Yeah, I feel like when you touch impermanence, impermanence is a meditation in itself. And whenever we say we meditate, it has to have an object. So impermanence is the same. So if we want to meditate on impermanence, we have to have an object for us to meditate. And for example, what you just shared is your cup. And for us monastics, we are also sometimes trained to even look at our own nature of impermanence. So there was a time I meditated on my death. It was really powerful and I was still young at that time, I was still a young monk and I allowed myself to lay down. We have a practice called total relaxation and in this practice is to bring our awareness to the different parts of our body. And at the first stages of this practice of total relaxation, recognizing the different body parts and knowing if it’s tense or relaxed, and then giving it our care, our appreciation. For example, I’m aware of my heart. I know that it’s pumping at every minute. And even though I sleep, my heart doesn’t sleep. So I’m just grateful for it. And then you go through different parts of your body. And that day, after practicing total relaxation and giving it appreciation to the different parts of my body, then I started to switch a little bit and I say, and I know one day these parts will fail to function. And I went into a space of fear and loneliness, and it was really challenging because suddenly I was able to realize that because I won’t be there and I won’t be healthy, I won’t be able to support what I love, whether it is my community, my friends, my family. And you can hear the sound of the bell. In Plum Village, whenever we hear the sound of the bell, everybody is invited to stop what they are doing and come back to their mindful breathing. Even if you are a Zen Master like our teacher Thay, you always have to do this too. It’s a Plum Village mark in principle. And you all just got to experience that.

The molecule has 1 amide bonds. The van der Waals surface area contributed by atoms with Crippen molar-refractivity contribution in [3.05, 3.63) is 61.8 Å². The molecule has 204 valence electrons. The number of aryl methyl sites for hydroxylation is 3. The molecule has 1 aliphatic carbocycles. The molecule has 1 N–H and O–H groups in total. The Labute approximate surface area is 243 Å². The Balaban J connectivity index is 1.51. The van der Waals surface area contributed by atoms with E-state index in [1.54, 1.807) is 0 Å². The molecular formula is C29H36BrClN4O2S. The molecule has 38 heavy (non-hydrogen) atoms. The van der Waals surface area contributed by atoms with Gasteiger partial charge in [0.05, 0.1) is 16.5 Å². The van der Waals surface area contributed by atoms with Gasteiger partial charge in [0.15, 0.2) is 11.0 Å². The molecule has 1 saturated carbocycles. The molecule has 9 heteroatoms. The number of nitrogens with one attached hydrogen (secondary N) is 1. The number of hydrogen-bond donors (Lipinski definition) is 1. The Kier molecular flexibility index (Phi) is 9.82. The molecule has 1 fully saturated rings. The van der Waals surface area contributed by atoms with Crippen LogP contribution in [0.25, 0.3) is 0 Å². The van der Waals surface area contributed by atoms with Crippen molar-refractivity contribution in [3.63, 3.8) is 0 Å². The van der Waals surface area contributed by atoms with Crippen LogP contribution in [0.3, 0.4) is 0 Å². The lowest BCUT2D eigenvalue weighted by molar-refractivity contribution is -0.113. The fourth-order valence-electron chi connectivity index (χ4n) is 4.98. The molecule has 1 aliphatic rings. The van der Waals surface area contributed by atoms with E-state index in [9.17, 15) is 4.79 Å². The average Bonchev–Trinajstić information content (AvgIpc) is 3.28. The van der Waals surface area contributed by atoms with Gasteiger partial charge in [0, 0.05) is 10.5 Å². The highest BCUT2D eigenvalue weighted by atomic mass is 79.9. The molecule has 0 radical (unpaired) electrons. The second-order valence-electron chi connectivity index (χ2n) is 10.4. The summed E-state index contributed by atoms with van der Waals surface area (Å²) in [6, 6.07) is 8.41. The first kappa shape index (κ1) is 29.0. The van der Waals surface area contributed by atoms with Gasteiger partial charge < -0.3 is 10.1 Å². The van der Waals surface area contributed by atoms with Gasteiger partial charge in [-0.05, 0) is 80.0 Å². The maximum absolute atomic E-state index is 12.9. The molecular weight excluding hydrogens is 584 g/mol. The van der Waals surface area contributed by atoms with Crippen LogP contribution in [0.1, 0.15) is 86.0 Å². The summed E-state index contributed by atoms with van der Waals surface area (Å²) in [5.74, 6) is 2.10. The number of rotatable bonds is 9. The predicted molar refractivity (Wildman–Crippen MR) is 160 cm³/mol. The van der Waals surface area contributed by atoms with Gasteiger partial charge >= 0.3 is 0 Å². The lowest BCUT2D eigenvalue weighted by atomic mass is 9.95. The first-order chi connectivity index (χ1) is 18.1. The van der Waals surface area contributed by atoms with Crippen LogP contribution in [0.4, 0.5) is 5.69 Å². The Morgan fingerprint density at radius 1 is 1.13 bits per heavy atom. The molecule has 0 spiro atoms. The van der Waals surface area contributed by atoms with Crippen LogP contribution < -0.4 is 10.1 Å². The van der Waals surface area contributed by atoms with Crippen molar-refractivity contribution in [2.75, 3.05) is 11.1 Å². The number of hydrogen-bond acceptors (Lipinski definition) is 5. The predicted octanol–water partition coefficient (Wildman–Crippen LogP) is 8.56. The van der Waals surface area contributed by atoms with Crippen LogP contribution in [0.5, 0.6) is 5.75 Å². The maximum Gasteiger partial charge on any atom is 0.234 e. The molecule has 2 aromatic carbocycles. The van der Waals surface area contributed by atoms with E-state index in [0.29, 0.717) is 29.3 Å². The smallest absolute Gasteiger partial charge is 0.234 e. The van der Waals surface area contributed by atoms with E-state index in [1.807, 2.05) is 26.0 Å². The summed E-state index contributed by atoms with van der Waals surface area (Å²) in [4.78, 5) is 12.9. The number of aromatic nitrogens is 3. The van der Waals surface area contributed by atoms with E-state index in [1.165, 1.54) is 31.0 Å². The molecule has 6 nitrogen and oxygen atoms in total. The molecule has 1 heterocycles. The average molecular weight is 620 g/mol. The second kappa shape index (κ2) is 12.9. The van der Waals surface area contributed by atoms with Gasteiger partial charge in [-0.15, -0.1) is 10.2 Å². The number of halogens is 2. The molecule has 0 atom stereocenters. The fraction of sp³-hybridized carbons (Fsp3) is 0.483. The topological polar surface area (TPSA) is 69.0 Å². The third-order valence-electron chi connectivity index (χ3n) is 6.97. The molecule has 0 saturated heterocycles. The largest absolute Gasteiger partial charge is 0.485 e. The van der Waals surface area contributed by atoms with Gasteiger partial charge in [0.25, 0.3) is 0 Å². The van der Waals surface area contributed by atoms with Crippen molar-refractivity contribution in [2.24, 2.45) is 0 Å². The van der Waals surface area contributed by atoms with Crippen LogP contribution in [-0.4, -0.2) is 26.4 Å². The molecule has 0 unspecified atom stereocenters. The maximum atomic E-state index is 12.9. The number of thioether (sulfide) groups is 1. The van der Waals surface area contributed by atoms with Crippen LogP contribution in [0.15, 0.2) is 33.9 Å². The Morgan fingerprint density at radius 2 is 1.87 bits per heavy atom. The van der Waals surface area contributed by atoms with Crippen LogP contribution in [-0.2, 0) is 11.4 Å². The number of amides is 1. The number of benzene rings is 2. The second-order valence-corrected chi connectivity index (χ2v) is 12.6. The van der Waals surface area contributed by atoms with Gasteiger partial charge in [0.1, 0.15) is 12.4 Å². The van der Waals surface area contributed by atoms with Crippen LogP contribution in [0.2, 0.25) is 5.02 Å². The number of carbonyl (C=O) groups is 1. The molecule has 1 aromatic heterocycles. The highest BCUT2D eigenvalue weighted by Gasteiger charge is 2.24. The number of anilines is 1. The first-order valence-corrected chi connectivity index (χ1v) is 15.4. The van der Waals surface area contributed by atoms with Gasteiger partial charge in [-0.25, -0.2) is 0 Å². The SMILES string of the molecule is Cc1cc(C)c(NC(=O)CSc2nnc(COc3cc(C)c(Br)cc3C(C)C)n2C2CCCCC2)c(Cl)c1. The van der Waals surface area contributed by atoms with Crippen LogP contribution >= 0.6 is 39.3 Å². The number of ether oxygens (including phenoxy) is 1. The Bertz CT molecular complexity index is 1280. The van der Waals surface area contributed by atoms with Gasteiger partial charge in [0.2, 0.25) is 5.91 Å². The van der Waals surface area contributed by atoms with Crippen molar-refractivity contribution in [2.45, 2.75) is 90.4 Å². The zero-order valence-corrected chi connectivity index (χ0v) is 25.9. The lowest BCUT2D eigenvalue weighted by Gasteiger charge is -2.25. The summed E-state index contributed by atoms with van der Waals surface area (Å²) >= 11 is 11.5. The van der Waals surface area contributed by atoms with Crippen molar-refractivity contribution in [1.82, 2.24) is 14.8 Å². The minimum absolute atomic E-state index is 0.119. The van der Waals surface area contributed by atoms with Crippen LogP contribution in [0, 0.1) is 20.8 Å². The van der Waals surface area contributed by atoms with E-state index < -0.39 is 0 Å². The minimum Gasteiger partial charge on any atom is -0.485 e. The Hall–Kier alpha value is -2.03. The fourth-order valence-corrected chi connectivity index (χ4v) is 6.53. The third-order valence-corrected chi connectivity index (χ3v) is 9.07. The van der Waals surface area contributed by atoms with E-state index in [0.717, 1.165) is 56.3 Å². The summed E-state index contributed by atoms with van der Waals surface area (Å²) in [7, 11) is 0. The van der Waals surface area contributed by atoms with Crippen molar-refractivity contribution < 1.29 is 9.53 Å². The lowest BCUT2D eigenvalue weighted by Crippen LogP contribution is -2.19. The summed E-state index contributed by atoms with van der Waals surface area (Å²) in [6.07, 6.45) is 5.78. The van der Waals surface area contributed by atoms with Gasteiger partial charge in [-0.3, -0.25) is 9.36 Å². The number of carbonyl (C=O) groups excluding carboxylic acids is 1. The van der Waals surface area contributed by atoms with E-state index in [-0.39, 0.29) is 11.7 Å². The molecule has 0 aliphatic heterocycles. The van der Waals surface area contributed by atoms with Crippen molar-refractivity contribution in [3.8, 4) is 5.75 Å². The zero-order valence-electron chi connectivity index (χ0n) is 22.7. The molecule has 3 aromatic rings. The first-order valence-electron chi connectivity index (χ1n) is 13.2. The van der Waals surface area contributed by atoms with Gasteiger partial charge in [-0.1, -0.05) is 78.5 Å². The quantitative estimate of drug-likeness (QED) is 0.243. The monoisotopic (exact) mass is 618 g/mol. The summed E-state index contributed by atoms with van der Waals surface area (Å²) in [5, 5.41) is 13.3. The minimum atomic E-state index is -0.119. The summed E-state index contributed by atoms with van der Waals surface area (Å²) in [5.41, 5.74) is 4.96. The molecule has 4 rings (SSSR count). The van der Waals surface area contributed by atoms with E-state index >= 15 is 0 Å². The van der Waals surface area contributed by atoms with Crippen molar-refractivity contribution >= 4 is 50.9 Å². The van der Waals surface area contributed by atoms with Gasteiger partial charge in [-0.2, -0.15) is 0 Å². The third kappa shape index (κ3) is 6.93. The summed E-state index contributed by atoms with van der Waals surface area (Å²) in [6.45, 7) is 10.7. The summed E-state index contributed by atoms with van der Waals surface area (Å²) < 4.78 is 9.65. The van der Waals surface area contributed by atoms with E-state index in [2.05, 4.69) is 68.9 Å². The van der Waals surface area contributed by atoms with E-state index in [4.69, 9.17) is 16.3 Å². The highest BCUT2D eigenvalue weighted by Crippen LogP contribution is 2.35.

And just to come back and just really quickly when… After that meditation of seeing that I am of the nature to die, I got really emotional, I started crying. But that tear wasn’t tear of sorrow or of… tears of fear, it was tears of this life is very beautiful and I have to cherish every moment. And I got up from this meditation very energized, and I looked at my brothers and my sisters very differently and I looked at my life of what I have. Was very differently. And I was able to enjoy the most simplest thing in daily life. And I think from time to time, I have to do this in order to remind myself that life is impermanent.